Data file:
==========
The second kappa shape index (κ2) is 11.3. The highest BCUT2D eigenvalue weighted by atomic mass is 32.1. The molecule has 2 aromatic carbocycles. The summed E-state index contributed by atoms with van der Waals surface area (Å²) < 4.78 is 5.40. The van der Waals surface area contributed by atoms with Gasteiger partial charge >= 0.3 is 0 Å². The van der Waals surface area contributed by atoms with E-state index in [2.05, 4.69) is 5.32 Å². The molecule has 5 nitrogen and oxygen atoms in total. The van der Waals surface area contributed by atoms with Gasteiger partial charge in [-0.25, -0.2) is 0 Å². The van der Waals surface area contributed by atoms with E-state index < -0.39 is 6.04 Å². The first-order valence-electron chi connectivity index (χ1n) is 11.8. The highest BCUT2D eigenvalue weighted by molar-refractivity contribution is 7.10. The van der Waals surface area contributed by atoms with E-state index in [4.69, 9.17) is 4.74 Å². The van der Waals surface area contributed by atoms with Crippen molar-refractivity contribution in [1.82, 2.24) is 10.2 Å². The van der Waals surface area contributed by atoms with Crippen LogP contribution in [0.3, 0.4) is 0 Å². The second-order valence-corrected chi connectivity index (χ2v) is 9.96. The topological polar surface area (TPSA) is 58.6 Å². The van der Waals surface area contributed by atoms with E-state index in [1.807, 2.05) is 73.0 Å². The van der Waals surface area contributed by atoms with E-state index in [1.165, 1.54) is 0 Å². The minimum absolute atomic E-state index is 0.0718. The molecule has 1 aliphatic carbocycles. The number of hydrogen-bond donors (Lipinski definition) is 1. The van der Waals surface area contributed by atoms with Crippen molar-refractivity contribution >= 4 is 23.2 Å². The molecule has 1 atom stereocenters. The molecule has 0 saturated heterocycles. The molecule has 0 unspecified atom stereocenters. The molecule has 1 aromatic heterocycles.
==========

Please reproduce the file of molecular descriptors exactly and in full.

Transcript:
The second kappa shape index (κ2) is 11.3. The highest BCUT2D eigenvalue weighted by atomic mass is 32.1. The molecule has 2 aromatic carbocycles. The summed E-state index contributed by atoms with van der Waals surface area (Å²) < 4.78 is 5.40. The van der Waals surface area contributed by atoms with Gasteiger partial charge >= 0.3 is 0 Å². The van der Waals surface area contributed by atoms with E-state index in [2.05, 4.69) is 5.32 Å². The molecule has 5 nitrogen and oxygen atoms in total. The van der Waals surface area contributed by atoms with Gasteiger partial charge in [-0.25, -0.2) is 0 Å². The van der Waals surface area contributed by atoms with E-state index < -0.39 is 6.04 Å². The first-order valence-electron chi connectivity index (χ1n) is 11.8. The highest BCUT2D eigenvalue weighted by molar-refractivity contribution is 7.10. The van der Waals surface area contributed by atoms with E-state index in [4.69, 9.17) is 4.74 Å². The van der Waals surface area contributed by atoms with Crippen molar-refractivity contribution in [1.82, 2.24) is 10.2 Å². The van der Waals surface area contributed by atoms with Crippen LogP contribution in [0.3, 0.4) is 0 Å². The second-order valence-corrected chi connectivity index (χ2v) is 9.96. The topological polar surface area (TPSA) is 58.6 Å². The van der Waals surface area contributed by atoms with E-state index in [1.807, 2.05) is 73.0 Å². The van der Waals surface area contributed by atoms with E-state index in [1.165, 1.54) is 0 Å². The minimum absolute atomic E-state index is 0.0718. The molecule has 1 aliphatic carbocycles. The number of hydrogen-bond donors (Lipinski definition) is 1. The van der Waals surface area contributed by atoms with Crippen molar-refractivity contribution >= 4 is 23.2 Å². The molecule has 1 atom stereocenters. The molecule has 0 saturated heterocycles. The molecule has 0 unspecified atom stereocenters. The molecule has 1 aromatic heterocycles.